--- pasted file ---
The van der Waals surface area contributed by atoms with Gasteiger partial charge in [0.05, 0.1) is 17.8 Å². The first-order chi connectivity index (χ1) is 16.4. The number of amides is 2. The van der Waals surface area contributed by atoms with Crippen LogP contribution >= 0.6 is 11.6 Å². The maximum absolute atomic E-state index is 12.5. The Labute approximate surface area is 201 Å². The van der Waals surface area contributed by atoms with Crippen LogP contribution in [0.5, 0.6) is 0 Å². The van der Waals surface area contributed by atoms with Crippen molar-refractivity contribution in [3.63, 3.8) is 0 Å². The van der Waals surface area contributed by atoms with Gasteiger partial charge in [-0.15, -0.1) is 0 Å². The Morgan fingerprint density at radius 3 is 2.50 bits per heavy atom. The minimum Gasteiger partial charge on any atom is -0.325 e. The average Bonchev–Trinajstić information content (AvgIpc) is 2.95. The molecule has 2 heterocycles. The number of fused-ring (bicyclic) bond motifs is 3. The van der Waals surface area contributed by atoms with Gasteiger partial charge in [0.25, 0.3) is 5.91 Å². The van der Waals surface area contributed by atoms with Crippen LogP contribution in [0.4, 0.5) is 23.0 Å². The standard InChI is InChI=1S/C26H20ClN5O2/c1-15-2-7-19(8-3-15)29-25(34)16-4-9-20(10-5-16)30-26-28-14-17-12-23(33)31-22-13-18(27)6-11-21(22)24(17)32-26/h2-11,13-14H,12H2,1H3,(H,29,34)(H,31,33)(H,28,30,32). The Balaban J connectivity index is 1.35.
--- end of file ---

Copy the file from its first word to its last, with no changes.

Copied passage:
The van der Waals surface area contributed by atoms with Gasteiger partial charge in [0.05, 0.1) is 17.8 Å². The first-order chi connectivity index (χ1) is 16.4. The number of amides is 2. The van der Waals surface area contributed by atoms with Crippen LogP contribution >= 0.6 is 11.6 Å². The maximum absolute atomic E-state index is 12.5. The Labute approximate surface area is 201 Å². The van der Waals surface area contributed by atoms with Crippen LogP contribution in [0.5, 0.6) is 0 Å². The van der Waals surface area contributed by atoms with Crippen molar-refractivity contribution in [3.63, 3.8) is 0 Å². The van der Waals surface area contributed by atoms with Gasteiger partial charge in [-0.15, -0.1) is 0 Å². The Morgan fingerprint density at radius 3 is 2.50 bits per heavy atom. The minimum Gasteiger partial charge on any atom is -0.325 e. The average Bonchev–Trinajstić information content (AvgIpc) is 2.95. The molecule has 2 heterocycles. The number of fused-ring (bicyclic) bond motifs is 3. The van der Waals surface area contributed by atoms with Gasteiger partial charge in [0.25, 0.3) is 5.91 Å². The van der Waals surface area contributed by atoms with Crippen LogP contribution in [0.4, 0.5) is 23.0 Å². The standard InChI is InChI=1S/C26H20ClN5O2/c1-15-2-7-19(8-3-15)29-25(34)16-4-9-20(10-5-16)30-26-28-14-17-12-23(33)31-22-13-18(27)6-11-21(22)24(17)32-26/h2-11,13-14H,12H2,1H3,(H,29,34)(H,31,33)(H,28,30,32). The Balaban J connectivity index is 1.35.